Fishermen unions started to form in the beginning of the century. Also, local residents of Pēterupe established Fishermen Union in Coastal region of Vidzeme. (Pictures: 11;12). This union was the foundation of the later established cooperative union called “Jūras Zivs”. This union included 110 fishermen from nearby regions. The use of motorboats increased and there was a need to expand boat landing places in Zvejniekciems.

Kārlis Ulmanis - Latvian president of that time, visited Zvejniekciems in 1937. Acknowledging the growing fishery industry, the president promised support from government’s side and initiated building the port in Skulte. (Picture: 13). After finishing the construction of the port, the cooperative union received two automobiles to deliver fish products, but one year before opening the port, one of the storage room burns down. (Picture: 14). With the support of government and donations a new storage room can be opened at the same time as the port.

But the rapid growth of fishery industry is stopped by the World War II. During the period, it was prohibited to go into sea with boats. In 1944 a general from Soviet’s army commands fishermen Jānis Laudurgs to fulfill a difficult task – transportation of army from Saulkrasti to Riga by sea. The whole operation was 28 days long. After regime of Soviet Union took place in Latvia, the cooperative union “Jūras Zivs” was established as fishery kolkhoz “Zvejnieks”. (Pictures: 20-27)

The members of kolkhoz started to divide, and competition started to take place between the fishermen. In the first year of operation, the total amount of fish caught was 1.5 times larger than before. In the following years, a growth in members and fished amount increased. After World War II, fishermen are introduced with a new technique, which helps to facilitate the amount of caught fish. (Pictures: 29-33)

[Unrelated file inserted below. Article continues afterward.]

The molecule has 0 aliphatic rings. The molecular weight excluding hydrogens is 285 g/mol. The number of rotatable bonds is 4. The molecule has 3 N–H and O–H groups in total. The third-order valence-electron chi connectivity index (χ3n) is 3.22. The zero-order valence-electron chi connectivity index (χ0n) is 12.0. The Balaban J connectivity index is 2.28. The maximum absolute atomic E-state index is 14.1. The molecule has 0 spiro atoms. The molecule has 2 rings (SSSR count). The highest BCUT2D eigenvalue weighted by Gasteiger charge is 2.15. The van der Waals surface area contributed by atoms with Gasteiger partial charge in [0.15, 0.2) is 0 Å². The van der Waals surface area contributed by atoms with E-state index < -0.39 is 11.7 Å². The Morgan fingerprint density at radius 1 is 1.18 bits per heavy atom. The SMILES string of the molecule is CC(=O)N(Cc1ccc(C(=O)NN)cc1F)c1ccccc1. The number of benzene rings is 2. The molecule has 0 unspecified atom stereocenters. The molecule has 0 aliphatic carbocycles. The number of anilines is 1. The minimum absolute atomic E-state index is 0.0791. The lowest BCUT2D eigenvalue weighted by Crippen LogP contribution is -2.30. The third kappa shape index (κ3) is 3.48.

Another new tool used for fishing is the trawl. It was only possible to use trawls when the kolkhoz received two ships – MB-24 and MB-28. (Picture: 34) These ships were powerful enough to pull the trawls used for fishing. These ships were used to set sail and fish by the Estonian borders and Kurzeme.

The fishermen fleet grew rapidly, not only MB ships are received but also bigger – MRT and RB ships are now in the arsenal of the port. These ships were used to fish in the Baltic Sea. (Pictures: 35-39). First expedition ship VZT-4390 was received in 1956. This allowed kolkhoz members to set sail for longer voyages. Ivan Smirnov, the first captain of the long journey took sail to the waters of North Sea. (Pictures:40;41). The fish are not only caught, but they are also transported home and unloaded. (Pictures: 42-47). After that - processed. (Pictures: 48-55).

An intriguing history is for the fishing ship RB-30 “Lādoga”. It is a transformed military ship, which was patrolling in lake Lādoga. Afterwards, it was used for kolkhoz needs but from 1977 to 1981, it contributed to building of Vanšu Bridge. In 1982 it had its’ last journey back to Novoladog, the Russian city it was built in and now stands as a monument. (Picture:56)